The days go on, rapidly passing in this endless life loop. With full-time careers, kids overly scheduled for activities, rigorous Farmer’s Market tempo, and an endless to-do list, we found ourselves burning out as we operated at warp speed from the latter year’s holiday without reprieve. Where had the time gone? What had been accomplished? And, what did it mean if, in the end, there was no joy?
Summer times here, a time for laughter, adventure, and long nights in the backyard, spending quality time. Josh and I have realized we can’t have it all right now. For us, family is the focus. We only have a finite time to spend time and make memories. So, we have just decided to slow down. Take some of the livestock we raise out of cycle, scale back on Farmer’s Market attendance, and pursue more joy.
Joy in Short.
In pursuit of joy, we find ourselves doing more projects at home together, building imperfect creations that spark joy. Whether it be a brooder, a tallow recipe, or a gardening hack, we’ve re-found pleasure in creation. The girls are really into creative writing, and it has been a treat as they develop various archetypes, often narrating their latest iteration with great artistic license and often using their baby brother as a stage prop, lol. On a more intentional note, we spend more time in the Word and fellowship with our family in Christ, joy words cannot define. The slowdown has created this microcosm of joy that has transformed us in unexpected yet better ways.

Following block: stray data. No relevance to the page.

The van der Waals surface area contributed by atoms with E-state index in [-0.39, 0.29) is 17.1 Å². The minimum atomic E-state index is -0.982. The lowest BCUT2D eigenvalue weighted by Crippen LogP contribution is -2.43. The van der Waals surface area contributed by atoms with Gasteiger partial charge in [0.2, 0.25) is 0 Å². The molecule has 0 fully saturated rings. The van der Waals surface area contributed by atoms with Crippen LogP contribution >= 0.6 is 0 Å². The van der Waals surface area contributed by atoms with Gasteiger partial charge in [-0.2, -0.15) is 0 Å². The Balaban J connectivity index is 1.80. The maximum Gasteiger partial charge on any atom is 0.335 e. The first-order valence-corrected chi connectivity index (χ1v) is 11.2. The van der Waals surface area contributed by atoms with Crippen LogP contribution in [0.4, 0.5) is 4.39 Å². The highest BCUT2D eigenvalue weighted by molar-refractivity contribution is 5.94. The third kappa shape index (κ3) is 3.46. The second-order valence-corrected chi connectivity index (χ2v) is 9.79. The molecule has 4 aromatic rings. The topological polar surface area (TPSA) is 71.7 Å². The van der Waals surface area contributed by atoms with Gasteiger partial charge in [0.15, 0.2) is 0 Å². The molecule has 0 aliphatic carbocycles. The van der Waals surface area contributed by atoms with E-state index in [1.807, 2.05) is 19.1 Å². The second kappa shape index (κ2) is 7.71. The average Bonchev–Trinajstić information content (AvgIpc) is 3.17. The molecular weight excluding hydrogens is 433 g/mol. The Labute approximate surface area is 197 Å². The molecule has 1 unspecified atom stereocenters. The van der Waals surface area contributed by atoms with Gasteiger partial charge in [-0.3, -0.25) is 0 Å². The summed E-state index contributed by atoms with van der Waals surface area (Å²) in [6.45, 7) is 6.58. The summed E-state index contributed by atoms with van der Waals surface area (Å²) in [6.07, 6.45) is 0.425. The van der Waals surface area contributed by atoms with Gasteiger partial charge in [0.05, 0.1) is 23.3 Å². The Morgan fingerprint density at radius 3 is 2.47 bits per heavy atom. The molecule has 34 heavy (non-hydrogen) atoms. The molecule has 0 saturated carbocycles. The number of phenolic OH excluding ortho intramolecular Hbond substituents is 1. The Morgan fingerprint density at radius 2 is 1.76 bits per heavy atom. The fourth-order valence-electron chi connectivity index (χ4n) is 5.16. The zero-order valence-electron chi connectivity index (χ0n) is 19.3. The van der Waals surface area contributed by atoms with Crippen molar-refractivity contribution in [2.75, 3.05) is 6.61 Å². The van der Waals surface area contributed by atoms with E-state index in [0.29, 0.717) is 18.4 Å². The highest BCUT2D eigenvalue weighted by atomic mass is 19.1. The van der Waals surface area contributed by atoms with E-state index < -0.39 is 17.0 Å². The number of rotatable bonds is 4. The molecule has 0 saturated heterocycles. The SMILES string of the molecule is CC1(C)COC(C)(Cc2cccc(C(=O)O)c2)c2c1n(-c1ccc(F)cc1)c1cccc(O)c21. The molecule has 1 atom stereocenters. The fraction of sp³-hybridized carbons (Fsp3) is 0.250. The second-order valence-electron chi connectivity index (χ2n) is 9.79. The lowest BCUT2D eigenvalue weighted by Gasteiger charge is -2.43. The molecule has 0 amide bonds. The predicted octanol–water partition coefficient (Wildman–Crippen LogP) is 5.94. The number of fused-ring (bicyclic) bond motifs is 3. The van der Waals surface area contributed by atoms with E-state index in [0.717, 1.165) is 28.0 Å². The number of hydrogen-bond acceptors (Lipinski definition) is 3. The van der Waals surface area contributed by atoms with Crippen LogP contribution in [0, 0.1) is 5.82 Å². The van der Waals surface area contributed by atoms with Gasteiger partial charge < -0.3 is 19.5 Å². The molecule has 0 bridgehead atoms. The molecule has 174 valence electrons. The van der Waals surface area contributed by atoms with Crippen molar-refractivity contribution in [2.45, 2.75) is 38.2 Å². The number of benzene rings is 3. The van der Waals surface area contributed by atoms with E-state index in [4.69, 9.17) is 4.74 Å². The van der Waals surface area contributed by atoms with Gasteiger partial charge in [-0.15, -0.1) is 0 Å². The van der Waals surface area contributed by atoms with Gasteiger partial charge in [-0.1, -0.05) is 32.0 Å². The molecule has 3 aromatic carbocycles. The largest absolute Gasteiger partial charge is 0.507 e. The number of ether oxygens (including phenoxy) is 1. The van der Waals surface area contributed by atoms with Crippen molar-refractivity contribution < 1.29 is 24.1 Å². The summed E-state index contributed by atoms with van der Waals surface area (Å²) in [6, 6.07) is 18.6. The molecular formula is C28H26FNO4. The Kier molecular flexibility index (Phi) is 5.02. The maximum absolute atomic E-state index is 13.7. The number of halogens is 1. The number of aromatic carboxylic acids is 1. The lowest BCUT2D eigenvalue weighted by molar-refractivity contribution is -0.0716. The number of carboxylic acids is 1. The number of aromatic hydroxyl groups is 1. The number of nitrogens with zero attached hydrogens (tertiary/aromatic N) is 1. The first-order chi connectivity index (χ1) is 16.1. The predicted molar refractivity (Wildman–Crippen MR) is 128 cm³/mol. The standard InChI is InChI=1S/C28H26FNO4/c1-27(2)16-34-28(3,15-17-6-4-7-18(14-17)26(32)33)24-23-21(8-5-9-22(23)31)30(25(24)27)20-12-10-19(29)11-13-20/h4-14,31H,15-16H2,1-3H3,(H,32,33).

With that, we continue to care for rabbits, chickens, ducks, sheep, pigs, and the occasional cow; however, this is less about creating products and more about feeding our family and community enough supply to meet customers’ demands as needed. So, this is not “so long,” as we will continue to attend a few markets and are hopeful for other products we are testing at Smart Growth Farms. We are only reframing how we do business to maximize family time beyond the grind.
Psalm 16:11. You make known to me the path of life; in your presence there is fullness of joy; at your right hand are pleasures forevermore.
I cannot recall December. We often went 100 MPH during a time that should have been slow and deliberate. Yet, with visits, gifts, and events, we just picked up with January and pressed. In November, I received a notification from my job that I would have to leave for 35 days to attend training in Alabama. It could not have been more poorly timed. January and February are big celebratory months for us, kids’ birthdays and my and Josh’s anniversary. This year, we planned to visit Disney World for Emerson’s 1st birthday; upon notification of my training, I was notably vexed as days prior, we’d secured a hotel for our Florida trip.
Naturally, Josh and I were fuming about this disruption. We thrive as a unit; I am unsure if there is more to say. We work well together; the girls are fantastic ranch hands and sisters to each other and their baby brother. So, the idea of not taking them on this trip was quite disheartening. But, as is the life of a dual-military family, the trip was delayed, and I was off to Alabama on 4 January…yay. As I write from training, I cannot quite explain how it feels as a first-time mom to be away from your child; I feel like I cannot breathe; God knows, I am not sleeping (hello insomnia).